Victoria recipes for moringa tea, smoothies and soup
Moringa leaves can be cooked any way you would prepare spinach or collards or kale. One easy way to cook them is to steam 2 cups freshly picked leaves for just a few minutes in one cup water, seasoned with onion, vegan butter and sea salt. Vary or add other seasons according to your taste. You can also parboil them for just a few minutes, then take them out and cool them down with cold water, squeeze the water out with your hands and toss them with some fresh cut tomatoes and soy sauce for a salad. Then pour a cup of moringa tea using the water you parboiled them in.
Try our Moringa Leaves recipes:
Young moringa oleifera tree pods are edible whole, with a delicate flavor like asparagus.
They can be used from the time they emerge from the flower cluster until they become too pulpy/woody to snap easily. The largest ones usable will probably be 12 to 15 inches long and 1/4 inch in diameter. At this stage of growth they can be prepared in many ways. Here are a few:
1. Cut the pods into one-inch lengths. Add onion, vegan butter and salt. Boil for ten minutes or until tender.
2. Steam the pods without seasonings, then marinade in a mixture of oil, vinegar, sea salt,pepper, garlic and parsley.
3. An acceptable "mock asparagus" soup can be made by boiling the cut pods until tender, seasoned with onion. Add vegan milk (soy, rice, almond), thicken and season to taste.
Even if the pods pass the stage where they snap easily they can still be used. You can cut them into three-inch lengths, boil until tender (about 15 minutes), and eat as you would artichokes. Or you can scrape the pods to remove the woody outer fibers before cooking.
Seeds, or "peas," can be used from the time they begin to form until they begin to turn yellow and their shells begin to harden. Only experience can tell you at what stage to harvest the pods for their peas.
To open the pod, take it in both hands and twist. With your thumbnail slit open the pod along the line that appears. Remove the peas with their soft winged shells intact and as much soft white flesh as you can by scraping the inside of the pod with the side of a spoon. Place the peas and flesh in a strainer and wash well to remove the sticky, bitter film that coats them. (Or better still, blanch them for a few minutes, then pour off the water before boiling again in fresh water). Now they are ready to use in any recipe you would use for green peas. They can be boiled as they are, seasoned with onion, vegan butter and sea salt, much the same as the leaves and young pods. They can be cooked with rice as you would any bean. The more mature the seeds, the more potent they are so you wouldn't want to eat too many at a time at their more mature stages.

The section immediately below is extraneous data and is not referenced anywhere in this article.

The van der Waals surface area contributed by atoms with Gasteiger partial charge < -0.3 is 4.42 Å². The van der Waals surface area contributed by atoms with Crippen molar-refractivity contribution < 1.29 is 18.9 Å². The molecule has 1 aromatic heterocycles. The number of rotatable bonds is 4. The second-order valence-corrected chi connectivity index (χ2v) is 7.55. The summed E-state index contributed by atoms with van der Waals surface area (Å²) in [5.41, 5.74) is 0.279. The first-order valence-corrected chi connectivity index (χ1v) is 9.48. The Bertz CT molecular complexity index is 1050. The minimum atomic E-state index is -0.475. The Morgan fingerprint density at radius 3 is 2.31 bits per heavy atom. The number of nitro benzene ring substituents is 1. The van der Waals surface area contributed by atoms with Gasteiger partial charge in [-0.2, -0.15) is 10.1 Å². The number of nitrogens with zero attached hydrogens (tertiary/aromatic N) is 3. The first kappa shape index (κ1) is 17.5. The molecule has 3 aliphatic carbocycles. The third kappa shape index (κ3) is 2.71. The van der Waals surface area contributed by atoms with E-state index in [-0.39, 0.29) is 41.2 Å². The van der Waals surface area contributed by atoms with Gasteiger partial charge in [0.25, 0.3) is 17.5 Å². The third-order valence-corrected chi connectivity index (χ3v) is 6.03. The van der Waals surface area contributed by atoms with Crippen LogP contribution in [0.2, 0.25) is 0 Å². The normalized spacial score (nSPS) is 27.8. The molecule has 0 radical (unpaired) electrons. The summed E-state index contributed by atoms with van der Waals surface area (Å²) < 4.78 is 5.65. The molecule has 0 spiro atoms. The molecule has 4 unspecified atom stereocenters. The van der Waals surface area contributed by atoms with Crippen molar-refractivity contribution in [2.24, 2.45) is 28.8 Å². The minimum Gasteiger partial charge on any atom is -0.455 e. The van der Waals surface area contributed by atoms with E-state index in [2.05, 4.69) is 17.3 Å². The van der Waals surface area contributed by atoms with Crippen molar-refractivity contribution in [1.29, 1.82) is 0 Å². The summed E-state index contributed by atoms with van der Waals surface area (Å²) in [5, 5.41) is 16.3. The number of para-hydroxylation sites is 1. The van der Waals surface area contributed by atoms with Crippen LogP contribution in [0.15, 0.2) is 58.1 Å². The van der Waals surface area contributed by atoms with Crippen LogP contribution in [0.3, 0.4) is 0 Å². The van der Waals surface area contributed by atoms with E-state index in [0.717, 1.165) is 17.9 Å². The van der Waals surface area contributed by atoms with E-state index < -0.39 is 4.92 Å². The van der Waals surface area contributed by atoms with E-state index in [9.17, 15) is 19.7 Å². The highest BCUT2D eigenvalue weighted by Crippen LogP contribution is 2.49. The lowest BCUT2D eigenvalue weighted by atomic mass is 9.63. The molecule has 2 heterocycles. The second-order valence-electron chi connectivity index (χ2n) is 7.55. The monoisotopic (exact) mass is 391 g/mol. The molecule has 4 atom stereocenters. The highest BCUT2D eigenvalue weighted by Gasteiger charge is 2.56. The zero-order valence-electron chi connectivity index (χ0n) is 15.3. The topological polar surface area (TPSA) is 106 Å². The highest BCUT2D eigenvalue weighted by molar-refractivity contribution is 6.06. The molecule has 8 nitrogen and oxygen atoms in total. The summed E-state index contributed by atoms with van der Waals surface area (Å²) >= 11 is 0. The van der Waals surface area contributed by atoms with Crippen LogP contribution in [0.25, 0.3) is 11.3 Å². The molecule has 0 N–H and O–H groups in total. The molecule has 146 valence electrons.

In India the peas are prepared similar to this:
12-15 moringa tree pods 1 medium onion, diced
4 cups grated coconut 2 vegan bouillon cubes
2 inches ginger root 4 Tblsp. oil
1 clove garlic
salt, pepper to taste
Blanch both peas and pods flesh, drain. Remove milk from 2 1/2 cups grated coconut by squeezing water through it two or three times. Crush ginger root and garlic, save half for later. Mix peas, flesh, coconut milk, ginger and garlic together with onion, bouillon cubes (or 1 tsp miso paste), oil, salt and pepper. Bring to a boil and cook until the peas are soft, about 20 minutes. Fry remaining coconut until brown. Fry remaining half of crushed ginger root and garlic in 2 Tblsp. oil. Add coconut, ginger, garlic to first mixture, heat through. Serves six.
Caution: Moringa flowers can act as an abortifacient so do not use in pregnancy. The flower buds and blossoms should be cooked before consuming. They can be made into a tea, as well as fried by themselves or battered and fried. To make a tea, boil water, then place a cluster of flowers to steep in it for about 5 minutes. Add a little sugar or stevia as desired. The flowers can be used as a natural pesticide, as insects and other pests are repelled by the flower essence.
The 9-Tray Excalibur Dehydrator is the dehydrator we use to dry our moringa for making moringa teas and powder. I love it because it has a fan and thermostat so it dries the leaves fast and at a controlled temperature (I always set it at 110 F) so it retains as many nutrients as possible through the drying process. I prefer drying leaves inside a dehydrator over air drying outside to prevent dust and bugs from getting on the leaves during the drying process. If you do dry them outside, make sure to do so in the shade. With the Excalibur Dehydrator, I am able to wash, dehydrate and package the dried leaves within 12 hours of them being harvested, to ensure the highest quality dried Moringa.
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